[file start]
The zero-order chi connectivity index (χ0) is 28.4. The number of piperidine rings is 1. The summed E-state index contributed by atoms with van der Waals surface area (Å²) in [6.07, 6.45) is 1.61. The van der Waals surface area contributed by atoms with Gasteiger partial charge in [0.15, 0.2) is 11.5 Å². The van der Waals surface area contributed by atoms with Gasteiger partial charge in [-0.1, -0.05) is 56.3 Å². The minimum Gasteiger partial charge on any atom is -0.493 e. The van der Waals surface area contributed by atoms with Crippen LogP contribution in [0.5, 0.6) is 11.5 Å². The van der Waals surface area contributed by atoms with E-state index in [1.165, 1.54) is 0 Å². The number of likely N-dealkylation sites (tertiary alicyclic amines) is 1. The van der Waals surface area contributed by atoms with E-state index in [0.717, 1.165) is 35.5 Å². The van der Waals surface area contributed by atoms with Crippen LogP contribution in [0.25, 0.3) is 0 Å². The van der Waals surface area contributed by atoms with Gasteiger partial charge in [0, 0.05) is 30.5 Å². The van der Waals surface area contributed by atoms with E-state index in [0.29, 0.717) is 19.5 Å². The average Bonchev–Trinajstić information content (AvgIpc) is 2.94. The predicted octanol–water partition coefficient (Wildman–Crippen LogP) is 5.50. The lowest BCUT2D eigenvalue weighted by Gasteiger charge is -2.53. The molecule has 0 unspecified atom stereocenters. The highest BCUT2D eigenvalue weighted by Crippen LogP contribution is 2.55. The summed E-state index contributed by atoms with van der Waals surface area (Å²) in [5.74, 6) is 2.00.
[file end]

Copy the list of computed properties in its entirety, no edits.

The zero-order chi connectivity index (χ0) is 28.4. The number of piperidine rings is 1. The summed E-state index contributed by atoms with van der Waals surface area (Å²) in [6.07, 6.45) is 1.61. The van der Waals surface area contributed by atoms with Gasteiger partial charge in [0.15, 0.2) is 11.5 Å². The van der Waals surface area contributed by atoms with Gasteiger partial charge in [-0.1, -0.05) is 56.3 Å². The minimum Gasteiger partial charge on any atom is -0.493 e. The van der Waals surface area contributed by atoms with Crippen LogP contribution in [0.5, 0.6) is 11.5 Å². The van der Waals surface area contributed by atoms with E-state index in [1.165, 1.54) is 0 Å². The number of likely N-dealkylation sites (tertiary alicyclic amines) is 1. The van der Waals surface area contributed by atoms with E-state index in [0.717, 1.165) is 35.5 Å². The van der Waals surface area contributed by atoms with Crippen LogP contribution in [0.25, 0.3) is 0 Å². The van der Waals surface area contributed by atoms with Gasteiger partial charge in [0, 0.05) is 30.5 Å². The van der Waals surface area contributed by atoms with E-state index in [0.29, 0.717) is 19.5 Å². The average Bonchev–Trinajstić information content (AvgIpc) is 2.94. The predicted octanol–water partition coefficient (Wildman–Crippen LogP) is 5.50. The lowest BCUT2D eigenvalue weighted by Gasteiger charge is -2.53. The molecule has 0 unspecified atom stereocenters. The highest BCUT2D eigenvalue weighted by Crippen LogP contribution is 2.55. The summed E-state index contributed by atoms with van der Waals surface area (Å²) in [5.74, 6) is 2.00.